The Undiscussed Backlash to Brown v. Board: The Sidelining of Black Educators
by Leslie T. Fenwick
Brown v. Board was meant to ensure that children of different racial groups would share classrooms. But resistance to allowing Black teachers and principals to oversee white students' education led an estimated 100,000 Black educators to leave their profession.
SOURCE: The Conversation
At Brown v. Board Anniversary, US Schools Remain Segregated
by Pedro A. Noguera
Ongoing residential segregation by race and income, along with school reforms allowing parents to exercise choice in school attendance, have contributed to ongoing patterns of segregated public education that threaten the nation's ability to create a pluralistic democracy.
SOURCE: Washington Post
As A White Student in a Mostly Black School After Brown, I Learned Not to Fear History
by Woody Holton
"My three and a half years as a racial minority convinced me that one of the biggest beneficiaries of school desegregation was me."
SOURCE: The Nation
Many Children Left Behind: How American Schools Became so Unequal
Christina Groeger's new book upends the American faith in education as an engine of social mobility and a cure for inequality.
SOURCE: Made By History at the Washington Post
How White Americans’ Refusal to Accept Busing has Kept Schools Segregated
by Matthew D. Lassiter
The legal distinction between "de facto" and "de jure" segregation has always been a convenient fiction allowing the perpetuation of segregation by obscuring the role of government in creating and sustaining a racially discriminatory housing market.
George Shultz: The Last Progressive
by Ron Schatz
"A steadfast Republican committed to union-management cooperation, peace through treaties, competitive capitalism, and empowerment of African-Americans, George Shultz was the last old-fashioned Progressive."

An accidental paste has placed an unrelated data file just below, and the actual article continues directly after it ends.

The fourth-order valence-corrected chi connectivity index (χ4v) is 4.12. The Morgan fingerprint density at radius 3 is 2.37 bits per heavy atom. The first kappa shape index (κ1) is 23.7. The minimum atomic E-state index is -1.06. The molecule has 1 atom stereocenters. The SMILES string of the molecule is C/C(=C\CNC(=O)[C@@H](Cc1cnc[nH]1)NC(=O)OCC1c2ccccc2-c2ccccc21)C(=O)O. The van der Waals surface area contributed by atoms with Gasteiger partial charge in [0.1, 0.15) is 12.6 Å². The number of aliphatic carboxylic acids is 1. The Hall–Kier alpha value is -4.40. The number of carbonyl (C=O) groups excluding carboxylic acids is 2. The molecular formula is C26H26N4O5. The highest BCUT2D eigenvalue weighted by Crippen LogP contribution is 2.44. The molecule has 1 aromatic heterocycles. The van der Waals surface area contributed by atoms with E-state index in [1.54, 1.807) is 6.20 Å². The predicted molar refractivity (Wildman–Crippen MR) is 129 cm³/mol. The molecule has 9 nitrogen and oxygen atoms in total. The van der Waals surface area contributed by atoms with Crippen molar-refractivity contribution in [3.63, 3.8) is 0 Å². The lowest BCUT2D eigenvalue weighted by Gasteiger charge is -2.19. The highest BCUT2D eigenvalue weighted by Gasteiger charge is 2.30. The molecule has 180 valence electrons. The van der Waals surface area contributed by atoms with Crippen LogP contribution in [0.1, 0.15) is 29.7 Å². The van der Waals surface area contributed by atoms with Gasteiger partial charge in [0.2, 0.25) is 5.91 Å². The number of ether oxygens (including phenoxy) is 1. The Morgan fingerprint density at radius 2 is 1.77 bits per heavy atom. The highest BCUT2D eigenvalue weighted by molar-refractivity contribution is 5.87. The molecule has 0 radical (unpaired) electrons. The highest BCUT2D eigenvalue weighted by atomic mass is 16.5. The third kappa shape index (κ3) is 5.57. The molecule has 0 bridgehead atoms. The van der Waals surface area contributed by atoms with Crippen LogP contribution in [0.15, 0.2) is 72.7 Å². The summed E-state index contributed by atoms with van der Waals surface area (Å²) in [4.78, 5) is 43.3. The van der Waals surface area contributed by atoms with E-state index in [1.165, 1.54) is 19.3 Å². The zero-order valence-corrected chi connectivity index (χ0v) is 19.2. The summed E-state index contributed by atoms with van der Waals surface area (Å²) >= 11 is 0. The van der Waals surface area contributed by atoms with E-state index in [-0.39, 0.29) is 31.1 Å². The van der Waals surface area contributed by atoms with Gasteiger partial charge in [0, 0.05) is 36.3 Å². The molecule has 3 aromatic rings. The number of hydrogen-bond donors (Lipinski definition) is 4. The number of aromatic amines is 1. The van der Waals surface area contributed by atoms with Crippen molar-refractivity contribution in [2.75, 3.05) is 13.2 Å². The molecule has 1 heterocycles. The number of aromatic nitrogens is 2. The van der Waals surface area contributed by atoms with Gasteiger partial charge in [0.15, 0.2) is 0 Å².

60 Years Later, Ruby Bridges Tells Her Story In 'This Is Your Time'
Ruby Bridges, whose integration of New Orleans Schools in 1960 was captured by Norman Rockwell, has written a children's history book about her experiences.
SOURCE: The Atlantic
The Persistence of Segregation in South Carolina
The Supreme Court's artful directive to desegregate with "all deliberate speed" invited many school districts to do so as slowly as possible. Historian Millicent Brown was the first Black student to integrate a white high school in Charleston, South Carolina and has researched a book about the experiences of similar students.
The Garbage Troop: Segregation, Primatology, and Republican Rhetoric
by Guy Lancaster
Donald Trump and his Republican Party are not afraid that Joe Biden’s election will destroy America. They’re afraid that it won’t.
SOURCE: Norfolk Virginian-Pilot
Edith White, World War II ‘Code Girl’ and Norfolk Academy Librarian who Fought Massive Resistance, Dies at 96
Edith White was part of a team of women who served the US Navy as codebreakers, and fought for democratic values like integrated schools after the war's end.
SOURCE: Washington Post
The Demise of the Great Education Saviors
by Kevin Carey
Charter schools and testing were supposed to right historic wrongs. Now they’ve run out of political steam. What happened?
- Jeremi Suri: Texas Higher Ed Conflict "Doesn't Have to Be This Way"
- Stanley Engerman, Co-Author of Controversial History of American Slavery, Dies at 87
- Professor Helps Rescue "Lost" Asian American Silent Film
- Canada Day Festivities Spark Controversy over National History
- German Government Panel of Historians Begins Inquiry into 1972 Munich Olympics Killings